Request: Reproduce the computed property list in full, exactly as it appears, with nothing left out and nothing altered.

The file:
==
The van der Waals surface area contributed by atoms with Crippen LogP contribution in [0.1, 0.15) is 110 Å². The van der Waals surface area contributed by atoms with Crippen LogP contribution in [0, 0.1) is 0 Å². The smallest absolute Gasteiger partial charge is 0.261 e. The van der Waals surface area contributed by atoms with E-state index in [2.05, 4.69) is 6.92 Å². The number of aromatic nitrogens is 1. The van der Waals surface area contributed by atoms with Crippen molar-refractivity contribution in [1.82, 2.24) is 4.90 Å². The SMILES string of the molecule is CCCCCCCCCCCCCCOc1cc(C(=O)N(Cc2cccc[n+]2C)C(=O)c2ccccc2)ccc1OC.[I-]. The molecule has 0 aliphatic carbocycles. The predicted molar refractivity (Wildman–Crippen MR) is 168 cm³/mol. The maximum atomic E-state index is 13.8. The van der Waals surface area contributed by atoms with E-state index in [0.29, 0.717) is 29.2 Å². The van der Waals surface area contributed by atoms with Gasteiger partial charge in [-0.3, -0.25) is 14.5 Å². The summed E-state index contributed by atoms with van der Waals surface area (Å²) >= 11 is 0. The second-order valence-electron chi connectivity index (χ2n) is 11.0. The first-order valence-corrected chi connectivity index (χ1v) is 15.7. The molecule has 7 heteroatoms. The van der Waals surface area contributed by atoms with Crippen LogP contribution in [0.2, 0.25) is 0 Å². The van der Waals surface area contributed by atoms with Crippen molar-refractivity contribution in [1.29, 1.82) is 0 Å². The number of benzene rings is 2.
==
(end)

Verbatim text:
The van der Waals surface area contributed by atoms with Crippen LogP contribution in [0.1, 0.15) is 110 Å². The van der Waals surface area contributed by atoms with Crippen LogP contribution in [0, 0.1) is 0 Å². The smallest absolute Gasteiger partial charge is 0.261 e. The van der Waals surface area contributed by atoms with E-state index in [2.05, 4.69) is 6.92 Å². The number of aromatic nitrogens is 1. The van der Waals surface area contributed by atoms with Crippen molar-refractivity contribution in [1.82, 2.24) is 4.90 Å². The SMILES string of the molecule is CCCCCCCCCCCCCCOc1cc(C(=O)N(Cc2cccc[n+]2C)C(=O)c2ccccc2)ccc1OC.[I-]. The molecule has 0 aliphatic carbocycles. The predicted molar refractivity (Wildman–Crippen MR) is 168 cm³/mol. The maximum atomic E-state index is 13.8. The van der Waals surface area contributed by atoms with E-state index in [0.29, 0.717) is 29.2 Å². The van der Waals surface area contributed by atoms with Gasteiger partial charge in [-0.3, -0.25) is 14.5 Å². The summed E-state index contributed by atoms with van der Waals surface area (Å²) >= 11 is 0. The second-order valence-electron chi connectivity index (χ2n) is 11.0. The first-order valence-corrected chi connectivity index (χ1v) is 15.7. The molecule has 7 heteroatoms. The van der Waals surface area contributed by atoms with Crippen LogP contribution in [0.2, 0.25) is 0 Å². The van der Waals surface area contributed by atoms with Crippen molar-refractivity contribution in [1.29, 1.82) is 0 Å². The number of benzene rings is 2.